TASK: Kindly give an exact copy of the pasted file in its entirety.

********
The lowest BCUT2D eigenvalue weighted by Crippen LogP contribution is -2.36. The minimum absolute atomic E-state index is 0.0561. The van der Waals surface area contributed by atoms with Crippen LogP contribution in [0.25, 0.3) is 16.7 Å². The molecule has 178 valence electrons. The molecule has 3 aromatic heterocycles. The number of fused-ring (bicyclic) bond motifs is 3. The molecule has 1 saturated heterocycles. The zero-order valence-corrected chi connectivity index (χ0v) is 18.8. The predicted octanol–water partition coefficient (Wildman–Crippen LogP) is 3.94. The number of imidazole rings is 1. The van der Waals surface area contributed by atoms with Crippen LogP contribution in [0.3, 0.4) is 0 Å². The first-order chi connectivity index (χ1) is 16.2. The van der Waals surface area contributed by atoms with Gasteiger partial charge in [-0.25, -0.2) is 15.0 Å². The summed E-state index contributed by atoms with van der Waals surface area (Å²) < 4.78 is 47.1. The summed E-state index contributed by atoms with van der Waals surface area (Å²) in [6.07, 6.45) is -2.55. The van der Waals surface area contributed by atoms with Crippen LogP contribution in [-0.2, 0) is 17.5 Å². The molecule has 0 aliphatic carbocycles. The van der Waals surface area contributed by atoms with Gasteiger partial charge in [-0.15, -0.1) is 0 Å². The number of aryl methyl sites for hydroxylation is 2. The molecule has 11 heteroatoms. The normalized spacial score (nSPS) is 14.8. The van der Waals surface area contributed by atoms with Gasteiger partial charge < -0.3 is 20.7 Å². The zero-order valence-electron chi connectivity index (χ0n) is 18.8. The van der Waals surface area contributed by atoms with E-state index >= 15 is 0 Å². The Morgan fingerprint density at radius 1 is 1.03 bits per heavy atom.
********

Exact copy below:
The lowest BCUT2D eigenvalue weighted by Crippen LogP contribution is -2.36. The minimum absolute atomic E-state index is 0.0561. The van der Waals surface area contributed by atoms with Crippen LogP contribution in [0.25, 0.3) is 16.7 Å². The molecule has 178 valence electrons. The molecule has 3 aromatic heterocycles. The number of fused-ring (bicyclic) bond motifs is 3. The molecule has 1 saturated heterocycles. The zero-order valence-corrected chi connectivity index (χ0v) is 18.8. The predicted octanol–water partition coefficient (Wildman–Crippen LogP) is 3.94. The number of imidazole rings is 1. The van der Waals surface area contributed by atoms with Crippen LogP contribution in [0.3, 0.4) is 0 Å². The first-order chi connectivity index (χ1) is 16.2. The van der Waals surface area contributed by atoms with Gasteiger partial charge in [-0.25, -0.2) is 15.0 Å². The summed E-state index contributed by atoms with van der Waals surface area (Å²) < 4.78 is 47.1. The summed E-state index contributed by atoms with van der Waals surface area (Å²) in [6.07, 6.45) is -2.55. The van der Waals surface area contributed by atoms with Crippen LogP contribution in [-0.2, 0) is 17.5 Å². The molecule has 0 aliphatic carbocycles. The van der Waals surface area contributed by atoms with Gasteiger partial charge in [-0.15, -0.1) is 0 Å². The number of aryl methyl sites for hydroxylation is 2. The molecule has 11 heteroatoms. The normalized spacial score (nSPS) is 14.8. The van der Waals surface area contributed by atoms with Gasteiger partial charge < -0.3 is 20.7 Å². The zero-order valence-electron chi connectivity index (χ0n) is 18.8. The van der Waals surface area contributed by atoms with E-state index >= 15 is 0 Å². The Morgan fingerprint density at radius 1 is 1.03 bits per heavy atom.